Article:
By Angela Milkie

Little Five Points mainstay Charis Books & More is growing and expanding despite the trend of brick and mortar bookstores closing around the country.

In business for more than 37 years, Charis is one of the last independent feminist bookstores in the country, and the oldest in the South. The shop is also the base for Charis Circle, a nonprofit organization created 15 years ago to help bring people together through community programs. Charis Circle offers author readings, book signings, writing groups for both teens and adults, and a number of reading groups focusing on gender and feminist related books and topics.

Charis Books & More and Charis Circle are planning to open a new feminist center in Atlanta in 2012, which means the little purple house on Euclid Avenue will be sold and the store will likely move out of Little Five Points.

I spoke with Kelley Alexander, Board Chair of Charis Circle, and Sara Luce Look, co-owner of Charis Books & More, to find out more about their upcoming plans.

Tell me about Charis Books. What is it like owning a feminist bookstore?

Sara: We love what we do, and we love getting information and books into people’s hands. We really believe books can and do change people’s lives. Our bestsellers are consistently multicultural children’s books, Gay, Lesbian, Bisexual, Transgender, and Queer (GLBTQ) topics, political and global nonfiction and literary fiction.

Tell me about Charis Circle.

Kelley: Charis Circle was created in 1996 as a nonprofit sister organization to Charis Books and More. The goal of the nonprofit has always been to expand program offerings, particularly those that are offered free to the community. Charis Circle is funded mainly through individual giving efforts and foundation gifts. Our mission revolves around sustainable feminist communities, social justice and providing a platform for diverse and marginalized voices.

Why have you decided to build the new feminist center?

Kelley: Pursuant to our mission of sustainability, the move is a product of necessity in the current economy. We all know what’s happening to independent bookstores, feminist bookstores even more so. I think at last count, there are 15 feminist bookstores in the U.S. and Canada, down from a few hundred over the last 20 years.

Why is Charis important to the Atlanta community?

Kelley: Charis has always been this wonderful, small independent bookstore that has offered the community free programming through the nonprofit Charis Circle, but more than that, has offered a space for diverse groups of people to engage and connect on the common ground of social justice and feminism. Over the years, our vision has grown larger than what we can offer in the current space. This move is important because we’ll be able to offer the place of connection that has always been Charis’ strength and expand the footprint of the communities we serve.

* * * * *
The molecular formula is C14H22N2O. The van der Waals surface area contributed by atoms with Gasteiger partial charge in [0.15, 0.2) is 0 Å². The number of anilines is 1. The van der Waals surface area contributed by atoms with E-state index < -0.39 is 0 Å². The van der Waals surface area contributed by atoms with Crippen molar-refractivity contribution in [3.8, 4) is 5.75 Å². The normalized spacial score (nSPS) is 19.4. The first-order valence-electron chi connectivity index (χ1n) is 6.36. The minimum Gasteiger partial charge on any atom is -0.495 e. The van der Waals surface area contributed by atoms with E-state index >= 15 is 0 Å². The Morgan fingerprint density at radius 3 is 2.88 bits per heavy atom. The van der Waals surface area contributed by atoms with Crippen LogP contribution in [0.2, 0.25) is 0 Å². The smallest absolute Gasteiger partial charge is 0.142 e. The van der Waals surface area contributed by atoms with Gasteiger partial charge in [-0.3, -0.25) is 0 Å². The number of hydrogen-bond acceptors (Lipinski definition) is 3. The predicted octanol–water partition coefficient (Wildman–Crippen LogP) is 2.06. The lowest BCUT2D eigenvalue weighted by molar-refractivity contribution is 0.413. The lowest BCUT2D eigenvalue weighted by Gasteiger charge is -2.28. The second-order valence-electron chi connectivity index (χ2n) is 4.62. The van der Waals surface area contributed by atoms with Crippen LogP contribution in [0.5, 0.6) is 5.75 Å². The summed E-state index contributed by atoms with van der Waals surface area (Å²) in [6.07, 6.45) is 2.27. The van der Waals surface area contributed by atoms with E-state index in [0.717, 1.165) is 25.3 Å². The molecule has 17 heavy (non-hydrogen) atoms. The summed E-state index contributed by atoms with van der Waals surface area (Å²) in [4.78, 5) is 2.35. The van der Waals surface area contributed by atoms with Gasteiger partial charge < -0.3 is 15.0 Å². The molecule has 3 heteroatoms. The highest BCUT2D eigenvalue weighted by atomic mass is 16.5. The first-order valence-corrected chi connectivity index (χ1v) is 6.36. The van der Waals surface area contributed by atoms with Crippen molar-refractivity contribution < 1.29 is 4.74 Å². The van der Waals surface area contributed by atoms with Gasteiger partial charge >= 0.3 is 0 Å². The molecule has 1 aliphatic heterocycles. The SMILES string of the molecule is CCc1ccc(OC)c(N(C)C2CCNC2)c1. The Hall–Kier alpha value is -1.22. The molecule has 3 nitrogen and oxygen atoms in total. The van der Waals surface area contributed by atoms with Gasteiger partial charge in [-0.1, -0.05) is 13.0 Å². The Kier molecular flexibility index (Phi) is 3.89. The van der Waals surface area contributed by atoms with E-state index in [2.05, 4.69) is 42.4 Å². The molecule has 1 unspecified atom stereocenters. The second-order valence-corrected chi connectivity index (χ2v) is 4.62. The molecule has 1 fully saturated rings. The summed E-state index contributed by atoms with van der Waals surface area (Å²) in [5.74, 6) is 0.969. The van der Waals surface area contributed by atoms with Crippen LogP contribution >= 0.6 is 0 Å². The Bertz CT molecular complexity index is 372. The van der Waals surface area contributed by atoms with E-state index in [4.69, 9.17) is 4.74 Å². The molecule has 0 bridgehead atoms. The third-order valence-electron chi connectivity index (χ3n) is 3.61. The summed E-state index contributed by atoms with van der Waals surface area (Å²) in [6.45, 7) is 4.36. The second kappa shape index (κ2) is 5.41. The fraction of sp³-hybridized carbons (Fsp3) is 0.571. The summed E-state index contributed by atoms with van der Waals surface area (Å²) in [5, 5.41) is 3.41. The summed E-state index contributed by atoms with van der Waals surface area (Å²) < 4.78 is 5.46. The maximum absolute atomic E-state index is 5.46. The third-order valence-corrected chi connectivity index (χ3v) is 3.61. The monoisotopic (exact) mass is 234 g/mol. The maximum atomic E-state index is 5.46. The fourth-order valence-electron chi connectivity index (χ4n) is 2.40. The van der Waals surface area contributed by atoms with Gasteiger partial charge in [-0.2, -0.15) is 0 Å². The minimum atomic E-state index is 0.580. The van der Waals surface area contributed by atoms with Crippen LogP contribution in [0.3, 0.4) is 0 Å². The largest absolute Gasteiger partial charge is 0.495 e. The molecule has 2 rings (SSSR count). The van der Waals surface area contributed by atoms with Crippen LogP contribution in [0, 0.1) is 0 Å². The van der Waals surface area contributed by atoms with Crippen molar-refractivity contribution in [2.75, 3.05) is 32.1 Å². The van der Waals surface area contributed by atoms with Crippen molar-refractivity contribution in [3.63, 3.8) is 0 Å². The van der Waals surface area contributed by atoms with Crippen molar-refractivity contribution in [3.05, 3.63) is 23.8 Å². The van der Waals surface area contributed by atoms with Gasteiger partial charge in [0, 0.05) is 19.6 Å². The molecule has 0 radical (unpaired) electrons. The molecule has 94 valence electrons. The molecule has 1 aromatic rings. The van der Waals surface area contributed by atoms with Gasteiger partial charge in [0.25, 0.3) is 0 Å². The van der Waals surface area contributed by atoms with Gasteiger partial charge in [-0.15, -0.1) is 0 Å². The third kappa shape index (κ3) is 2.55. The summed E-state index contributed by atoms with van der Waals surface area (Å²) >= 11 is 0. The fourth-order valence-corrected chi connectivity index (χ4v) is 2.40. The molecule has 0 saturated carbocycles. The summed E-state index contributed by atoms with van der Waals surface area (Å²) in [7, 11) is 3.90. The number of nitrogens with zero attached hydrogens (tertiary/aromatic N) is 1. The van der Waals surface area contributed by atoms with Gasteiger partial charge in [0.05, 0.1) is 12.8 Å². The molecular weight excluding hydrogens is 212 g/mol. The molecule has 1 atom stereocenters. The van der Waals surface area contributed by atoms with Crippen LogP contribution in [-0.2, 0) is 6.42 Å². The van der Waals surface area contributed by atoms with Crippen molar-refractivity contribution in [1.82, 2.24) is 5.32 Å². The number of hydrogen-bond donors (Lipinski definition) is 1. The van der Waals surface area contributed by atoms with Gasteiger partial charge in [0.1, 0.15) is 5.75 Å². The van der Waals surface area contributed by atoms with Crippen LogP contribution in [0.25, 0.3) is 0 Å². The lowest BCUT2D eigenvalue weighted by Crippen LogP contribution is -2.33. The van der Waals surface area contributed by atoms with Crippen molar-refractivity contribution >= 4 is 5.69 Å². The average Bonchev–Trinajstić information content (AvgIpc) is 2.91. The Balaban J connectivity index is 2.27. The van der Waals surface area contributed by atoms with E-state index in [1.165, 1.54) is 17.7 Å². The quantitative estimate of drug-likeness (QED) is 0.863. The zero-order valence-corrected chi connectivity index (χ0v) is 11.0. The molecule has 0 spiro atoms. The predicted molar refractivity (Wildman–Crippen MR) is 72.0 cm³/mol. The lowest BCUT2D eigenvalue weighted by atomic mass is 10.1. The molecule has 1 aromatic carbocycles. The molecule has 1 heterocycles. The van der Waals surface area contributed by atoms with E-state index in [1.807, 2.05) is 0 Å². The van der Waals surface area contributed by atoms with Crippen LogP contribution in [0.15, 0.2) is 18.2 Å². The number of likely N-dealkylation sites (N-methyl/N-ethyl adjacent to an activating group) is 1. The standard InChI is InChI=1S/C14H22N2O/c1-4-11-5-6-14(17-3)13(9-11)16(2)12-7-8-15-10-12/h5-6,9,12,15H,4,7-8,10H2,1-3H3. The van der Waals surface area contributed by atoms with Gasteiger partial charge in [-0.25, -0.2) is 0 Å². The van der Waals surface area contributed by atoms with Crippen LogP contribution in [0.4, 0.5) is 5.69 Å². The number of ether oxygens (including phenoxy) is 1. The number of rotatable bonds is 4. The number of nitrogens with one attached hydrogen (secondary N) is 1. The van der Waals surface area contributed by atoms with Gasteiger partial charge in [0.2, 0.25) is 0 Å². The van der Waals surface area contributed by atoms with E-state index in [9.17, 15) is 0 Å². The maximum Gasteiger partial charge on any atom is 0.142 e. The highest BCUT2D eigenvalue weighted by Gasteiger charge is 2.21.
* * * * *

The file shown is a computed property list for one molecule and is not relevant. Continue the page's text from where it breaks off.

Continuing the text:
What are your hopes for the new center?

Kelley: In addition to adding a café, we plan to have a large theater space for events, some child-friendly space, and office space to rent to like-minded nonprofits. The larger goal is to become a community hub. We want to give people reasons to come all the time, not just for programs. We already see Charis as a place in Atlanta that brings people together in the community, and we are excited about expanding that vision.

How will the new center change and enhance the bookstore? How will it change and enhance Charis Circle?

Sara: We are in the process of rethinking what it means to be a feminist bookstore in these times. We are excited by the possibilities of a new space and new energy.

Kelley: The new space will give priority to the nonprofit side of things. We are essentially flipping our model to a nonprofit center that offers books and book activities through Charis Books.

Where will the new location be?

Kelley: We’re not sure yet. but we’re probably looking to move away from Little Five Points. We don’t know a space in the area that can support our big idea, and we are currently challenged by not having enough parking. We want to be in a high-traffic, retail location, and we are actively looking for a generous donor who believes in our vision and has just the right building to donate to Charis Circle.

What are current and future volunteer opportunities and events with Charis Books, Charis Circle, and the new feminist center?

Kelley: We’re taking a “Team Charis” approach and enlisting the support of community members to provide specific expertise during our big transition. We currently have around 72 volunteers who have agreed to help with various tasks such as marketing, fundraising, and programming, to name a few focus areas.

If you are interested in volunteering or have questions, ideas, etc., you can email Kelley Alexander at kelley@chariscircle.org. For more about Charis Books, visit charisbooksandmore.com.

Collin Kelley

Collin Kelley has been the editor of Atlanta Intown for two decades and has been a journalist and freelance writer for 35 years. He’s also an award-winning poet and novelist.